Branches: 32nd Street Mortgage Office (Joplin, Mo.), Joplin 20th Street Branch (Joplin, Mo.), Loma Linda Branch (Joplin, Mo.), Maiden Lane Branch (Joplin, Mo.), and Seneca Branch (Seneca, Mo.)

ATMs: Any ATMs in the TransFund network

State: Missouri

Services: Personal (checking, CDs, etc.) and commercial (checking, savings, etc.) banking, as well as personal (consumer, home, and mortgage) and commercial lending

Assets: $340.7 million

Availability: Brick-and-mortar and online

Mississippi

Choctaw Federal Credit Union

Choctaw Federal Credit Union has been open since 1976. Anyone living, working, or worshipping in the Choctaw area, as well as their immediate family members, may join the institution.

Branches: Main Office (Choctaw, Miss.)

ATMs: N/A

State: Mississippi

Services: Accounts (savings, share draft checking, and Club Accounts), loans (auto, signature, etc.), and other services (direct deposit, payroll deduction, etc.)

Assets: $3.38 million

Availability: Brick-and-mortar and online

Montana

Eagle Bank

Eagle Bank is owned by the Confederated Salish and Kootenai Tribes and is the result of nearly two decades of research and development into the feasibility and potential for a tribally owned financial institution. Additionally, it’s the only bank whose holding company is organized under Section 17 of the Indian Reorganization Act of 1934.

Branches: Main Office (Polson, Mont.)

ATMs: Evaro Grey Wolf Casino (Missoula, Mont.), Pablo CSKT Tribal Complex (Pablo, Mont.), Pablo Quicksilver Express (Pablo, Mont.), Pablo S&K College Bookstore (Pablo, Mont.), Polson Branch (Polson, Mont.), Polson KwaTaqNuk Resort (Polson, Mont.), and St. Ignatius (St. Ignatius, Mont.)

State: Montana

Services: Personal and business banking (checking, savings, etc.)

Assets: $97.5 million

Availability: Brick-and-mortar and online

Wolf Point Federal Credit Union

Wolf Point Federal Credit Union received its federal charter in 1963. Membership is limited to those who meet the following criteria: membership in Farmers Union Lumber Co. and The Farmers Union Oil Co. of Wolf Point, Mont., and owning at least one $25 share of stock; made purchases in the amount of at least $50 from one of the above cooperatives the past 12 months and accumulating patronage refunds toward the purchase of a share of stock; and are employees of the above cooperatives working in Wolf Point, members of their immediate families (including spouses of people who died while within the field of membership), people retired from the above employment, and organizations of such people.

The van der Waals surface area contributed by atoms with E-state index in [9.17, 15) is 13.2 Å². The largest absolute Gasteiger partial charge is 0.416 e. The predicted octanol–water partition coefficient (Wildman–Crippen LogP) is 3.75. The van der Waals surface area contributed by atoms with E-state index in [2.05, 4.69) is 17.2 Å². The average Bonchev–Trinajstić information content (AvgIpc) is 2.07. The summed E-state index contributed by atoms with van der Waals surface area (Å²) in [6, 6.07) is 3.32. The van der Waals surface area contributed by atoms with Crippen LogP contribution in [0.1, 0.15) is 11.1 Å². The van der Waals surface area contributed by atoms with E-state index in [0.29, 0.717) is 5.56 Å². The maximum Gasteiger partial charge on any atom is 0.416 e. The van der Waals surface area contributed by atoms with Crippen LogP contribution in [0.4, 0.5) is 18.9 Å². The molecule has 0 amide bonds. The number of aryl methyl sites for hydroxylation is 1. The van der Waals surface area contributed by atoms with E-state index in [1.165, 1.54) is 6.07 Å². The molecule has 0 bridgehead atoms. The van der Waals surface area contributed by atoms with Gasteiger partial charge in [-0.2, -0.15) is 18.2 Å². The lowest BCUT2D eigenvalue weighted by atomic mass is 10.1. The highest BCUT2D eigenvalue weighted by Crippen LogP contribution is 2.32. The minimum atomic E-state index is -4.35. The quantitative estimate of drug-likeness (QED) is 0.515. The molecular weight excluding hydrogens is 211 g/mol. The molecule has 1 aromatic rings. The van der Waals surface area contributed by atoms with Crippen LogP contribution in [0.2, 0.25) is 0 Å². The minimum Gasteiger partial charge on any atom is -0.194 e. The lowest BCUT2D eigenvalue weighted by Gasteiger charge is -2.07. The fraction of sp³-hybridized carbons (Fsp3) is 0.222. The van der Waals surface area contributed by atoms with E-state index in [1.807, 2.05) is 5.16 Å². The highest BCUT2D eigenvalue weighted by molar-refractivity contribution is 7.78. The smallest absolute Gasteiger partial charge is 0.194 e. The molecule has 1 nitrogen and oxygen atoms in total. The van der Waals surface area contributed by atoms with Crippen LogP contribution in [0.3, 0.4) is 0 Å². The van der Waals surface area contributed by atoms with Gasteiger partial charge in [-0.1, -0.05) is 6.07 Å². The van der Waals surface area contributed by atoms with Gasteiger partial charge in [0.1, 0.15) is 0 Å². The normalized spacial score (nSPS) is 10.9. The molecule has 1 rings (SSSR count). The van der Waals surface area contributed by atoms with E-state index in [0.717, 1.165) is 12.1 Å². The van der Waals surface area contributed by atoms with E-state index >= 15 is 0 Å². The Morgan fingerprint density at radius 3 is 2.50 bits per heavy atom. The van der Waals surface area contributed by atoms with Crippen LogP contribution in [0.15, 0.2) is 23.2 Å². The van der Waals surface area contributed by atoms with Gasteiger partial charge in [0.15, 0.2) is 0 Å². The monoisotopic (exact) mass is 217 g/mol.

• Branch: Main Office (Wolf Point, Mont.)
  • ATMs: Main Office (Wolf Point, Mont.) and Horseshoe Bar (Oswego, Mont.)
  • State: Montana
  • Services: Savings (share, IRAs, etc.), share draft checking, loans (consumer, share secured, and vehicle), debit cards, and direct deposits
  • Assets: $19.1 million
  • Availability: Brick-and-mortar and online

New Mexico

Four Corners Federal Credit Union

First chartered as Navajo Mine Federal Credit Union in 1965, the organization’s name was changed to Four Corners Federal Credit Union as part of a contest in 1994. The credit union is available to all residents of San Juan County, N.M.

Branch: Home Office (Kirtland, N.M.)

ATMs: N/A

State: New Mexico

Services: Accounts (CDs, IRAs, etc.) and loans (auto, signature, etc.)

Assets: $20.3 million

Availability: Brick-and-mortar and online

New York

Seneca Nation of Indians Federal Credit Union

Seneca Nation of Indians Federal Credit Union was first open for business in 2015. Membership is available to anyone who completes an application, has at least $5 to open in a share account, and provides a Seneca Nation ID (for enrolled Senecas) or government-issued photo ID.

Branches: Irving Office (Irving, N.Y.) and Salamanca Branch (Salamanca, N.Y.)

ATMs: Irving Office (Irving, N.Y.), in addition to any ATMs in the Allpoint network

State: New York

Services: Checking (share draft and business draft), savings (share savings, share certificates, and money market), club accounts, VISA debit card, direct deposit, and loans (auto, personal, and share secured)

Assets: $6.21 million

Availability: Brick-and-mortar and online

North Carolina

Lumbee Guaranty Bank

Lumbee Bank was both incorporated and opened its doors for the first time in 1971. Six years later, Larry Ray Chavis became—and continues to serve as—the bank’s president. By 1991, “Guaranty” was added to the name as a reflection of its growth and success.